Business Alignment: How to achieve it in Three Specific Steps
Much debate, concern and mystery surrounds the issue of business alignment. Everyone talks about it, management requires it and we know that alignment must be accomplished with HR projects and programs. But how is it achieved? Here is a simple approach to achieve alignment.
Figure 1 shows the connection between the initial need for a particular project, the objectives of those projects and the evaluation of those projects. The process starts at the left side at the top of the figure, the beginning point for the project. It moves through the different levels of needs assessment and analysis until the project is identified. Along the way, the objectives are developed at each level. Finally the project is evaluated at those same levels. These levels of evaluation connect to levels of objectives and to levels of needs assessment. Now, let’s think about the process of business alignment.
In the Beginning
The first question is simple: Is there a payoff opportunity with this project? In this step we examine the payoff needs. Is this a project worth pursuing? Will it generate enough benefits to overcome the costs? Sometimes this is obvious and other times it is questionable, which may mean we need to dig a little deeper, moving to the business needs. What is the actual business measure being addressed? This is the first connection to business alignment. Specific business measures are identified, such as productivity, cycle time, customer complaints, sales growth, absenteeism and employee turnover.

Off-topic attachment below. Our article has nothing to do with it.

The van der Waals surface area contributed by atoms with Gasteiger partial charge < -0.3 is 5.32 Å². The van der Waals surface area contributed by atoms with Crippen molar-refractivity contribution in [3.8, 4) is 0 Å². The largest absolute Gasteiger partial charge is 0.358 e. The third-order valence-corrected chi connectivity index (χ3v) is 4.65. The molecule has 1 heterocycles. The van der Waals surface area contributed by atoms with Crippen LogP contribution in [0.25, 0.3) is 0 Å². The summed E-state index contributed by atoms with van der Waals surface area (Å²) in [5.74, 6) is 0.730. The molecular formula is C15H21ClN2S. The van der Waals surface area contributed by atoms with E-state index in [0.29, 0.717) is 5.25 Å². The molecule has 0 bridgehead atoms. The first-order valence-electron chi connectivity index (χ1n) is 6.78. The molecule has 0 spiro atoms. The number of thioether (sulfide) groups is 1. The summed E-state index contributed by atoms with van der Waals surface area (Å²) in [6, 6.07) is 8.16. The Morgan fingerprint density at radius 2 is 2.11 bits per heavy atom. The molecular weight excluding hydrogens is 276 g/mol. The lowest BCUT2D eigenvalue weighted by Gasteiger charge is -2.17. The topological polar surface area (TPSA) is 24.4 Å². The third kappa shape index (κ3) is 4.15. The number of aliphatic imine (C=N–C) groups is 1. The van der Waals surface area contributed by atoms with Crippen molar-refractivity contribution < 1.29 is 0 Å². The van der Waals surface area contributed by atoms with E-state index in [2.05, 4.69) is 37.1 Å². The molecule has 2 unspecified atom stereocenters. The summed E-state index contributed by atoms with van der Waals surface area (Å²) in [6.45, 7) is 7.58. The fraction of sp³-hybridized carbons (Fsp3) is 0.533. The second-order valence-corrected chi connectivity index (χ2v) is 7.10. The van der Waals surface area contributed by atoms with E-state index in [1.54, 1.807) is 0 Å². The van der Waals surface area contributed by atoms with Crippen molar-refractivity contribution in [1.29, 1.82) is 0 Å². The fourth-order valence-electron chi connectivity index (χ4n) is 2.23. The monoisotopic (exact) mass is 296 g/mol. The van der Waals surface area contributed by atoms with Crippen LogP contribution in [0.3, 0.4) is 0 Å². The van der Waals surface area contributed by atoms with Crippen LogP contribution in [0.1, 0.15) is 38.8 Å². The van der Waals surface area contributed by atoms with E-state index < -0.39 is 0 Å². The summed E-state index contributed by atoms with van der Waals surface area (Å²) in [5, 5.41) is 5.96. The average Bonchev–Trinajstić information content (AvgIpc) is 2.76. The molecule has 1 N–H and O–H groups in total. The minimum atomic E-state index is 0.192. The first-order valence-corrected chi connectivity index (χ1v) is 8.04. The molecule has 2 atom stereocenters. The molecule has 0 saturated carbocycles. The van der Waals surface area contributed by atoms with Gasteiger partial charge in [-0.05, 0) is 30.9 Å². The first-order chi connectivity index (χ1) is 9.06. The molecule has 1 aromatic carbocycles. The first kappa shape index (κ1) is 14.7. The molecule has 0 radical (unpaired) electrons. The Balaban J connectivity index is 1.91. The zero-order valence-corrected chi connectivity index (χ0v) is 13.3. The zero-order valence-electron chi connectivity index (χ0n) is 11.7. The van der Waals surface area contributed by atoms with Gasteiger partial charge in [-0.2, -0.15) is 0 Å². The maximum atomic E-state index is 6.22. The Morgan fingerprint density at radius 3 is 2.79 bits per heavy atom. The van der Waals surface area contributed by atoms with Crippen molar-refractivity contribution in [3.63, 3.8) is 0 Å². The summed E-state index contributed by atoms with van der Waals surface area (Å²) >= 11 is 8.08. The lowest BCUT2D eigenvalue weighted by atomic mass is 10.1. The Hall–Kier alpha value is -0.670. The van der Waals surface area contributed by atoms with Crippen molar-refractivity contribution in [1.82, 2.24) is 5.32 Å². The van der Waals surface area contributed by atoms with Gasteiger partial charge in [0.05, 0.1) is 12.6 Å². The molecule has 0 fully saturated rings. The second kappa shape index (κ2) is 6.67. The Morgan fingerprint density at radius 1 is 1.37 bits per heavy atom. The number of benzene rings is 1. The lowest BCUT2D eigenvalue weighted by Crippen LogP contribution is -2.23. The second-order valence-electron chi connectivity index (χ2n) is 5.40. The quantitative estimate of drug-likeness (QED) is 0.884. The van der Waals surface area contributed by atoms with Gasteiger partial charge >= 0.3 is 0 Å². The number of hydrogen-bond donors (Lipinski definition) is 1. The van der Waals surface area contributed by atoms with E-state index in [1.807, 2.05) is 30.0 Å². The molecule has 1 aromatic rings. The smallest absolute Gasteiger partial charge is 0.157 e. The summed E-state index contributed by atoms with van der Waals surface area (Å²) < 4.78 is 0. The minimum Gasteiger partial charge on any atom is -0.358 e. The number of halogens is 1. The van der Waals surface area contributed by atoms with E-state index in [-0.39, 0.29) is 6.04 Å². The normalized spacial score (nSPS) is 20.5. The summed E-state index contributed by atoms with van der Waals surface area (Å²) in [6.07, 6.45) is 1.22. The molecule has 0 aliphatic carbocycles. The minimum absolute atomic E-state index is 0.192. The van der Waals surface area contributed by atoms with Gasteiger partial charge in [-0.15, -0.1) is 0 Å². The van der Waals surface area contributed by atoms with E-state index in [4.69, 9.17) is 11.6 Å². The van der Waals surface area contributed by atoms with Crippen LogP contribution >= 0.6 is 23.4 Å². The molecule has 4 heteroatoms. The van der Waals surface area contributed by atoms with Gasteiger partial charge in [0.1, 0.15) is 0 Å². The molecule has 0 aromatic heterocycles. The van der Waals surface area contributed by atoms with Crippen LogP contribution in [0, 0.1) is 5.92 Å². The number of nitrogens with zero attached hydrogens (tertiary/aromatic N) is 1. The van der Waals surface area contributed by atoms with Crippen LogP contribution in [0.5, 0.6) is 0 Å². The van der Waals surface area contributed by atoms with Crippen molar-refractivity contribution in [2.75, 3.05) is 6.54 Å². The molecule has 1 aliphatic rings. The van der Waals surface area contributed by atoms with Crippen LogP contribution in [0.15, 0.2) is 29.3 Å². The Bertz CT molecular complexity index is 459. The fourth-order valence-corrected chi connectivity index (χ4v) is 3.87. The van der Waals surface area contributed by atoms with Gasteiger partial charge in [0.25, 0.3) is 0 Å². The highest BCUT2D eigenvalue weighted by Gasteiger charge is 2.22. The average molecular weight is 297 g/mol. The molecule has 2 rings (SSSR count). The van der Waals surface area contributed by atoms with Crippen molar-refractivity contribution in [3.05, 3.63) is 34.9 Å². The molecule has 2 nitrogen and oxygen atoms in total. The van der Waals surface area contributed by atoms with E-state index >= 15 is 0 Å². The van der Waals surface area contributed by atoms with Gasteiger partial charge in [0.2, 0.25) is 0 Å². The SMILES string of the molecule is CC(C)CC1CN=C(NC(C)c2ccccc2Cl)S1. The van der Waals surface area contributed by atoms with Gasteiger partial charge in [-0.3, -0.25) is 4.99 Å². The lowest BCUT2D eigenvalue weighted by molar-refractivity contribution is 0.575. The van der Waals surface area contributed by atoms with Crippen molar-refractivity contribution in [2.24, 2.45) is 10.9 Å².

Next, we must ensure that a solution is selected that connects to the business need. Therefore, we ask questions about job performance. What are employees doing (or not doing) that is influencing the business needs? The answer identifies what must change in the workplace. This begins the development of the solution.
After we have identified performance needs, we must determine what learning is needed to support the performance. What do employees need to know that they do not currently know to achieve this redefined job performance? After the learning is defined, determine preference needs. What is the best way to deliver this project? How should the employees react to it? When is the best time to implement it? This level is about preferences for the different stakeholders.
Collectively, the five levels provide thorough needs assessment and connect the business need to a specific solution.
During the Project
The next business alignment phase occurs during the program, using impact objectives. As the business need is identified, one or more impact objectives are defined. These specifically define how much the business measures should change.
Here are some examples of impact objectives:
- In three months, grievances should be reduced from three per month to no more than two per month at the Golden Eagle tire plant.
- The average number of new accounts opened at Great Western Bank should increase from 300 to 350 per month after six months.
- There should be an across-the-board reduction in overtime for front-of-house managers at Tasty Time restaurants in the third quarter of this year.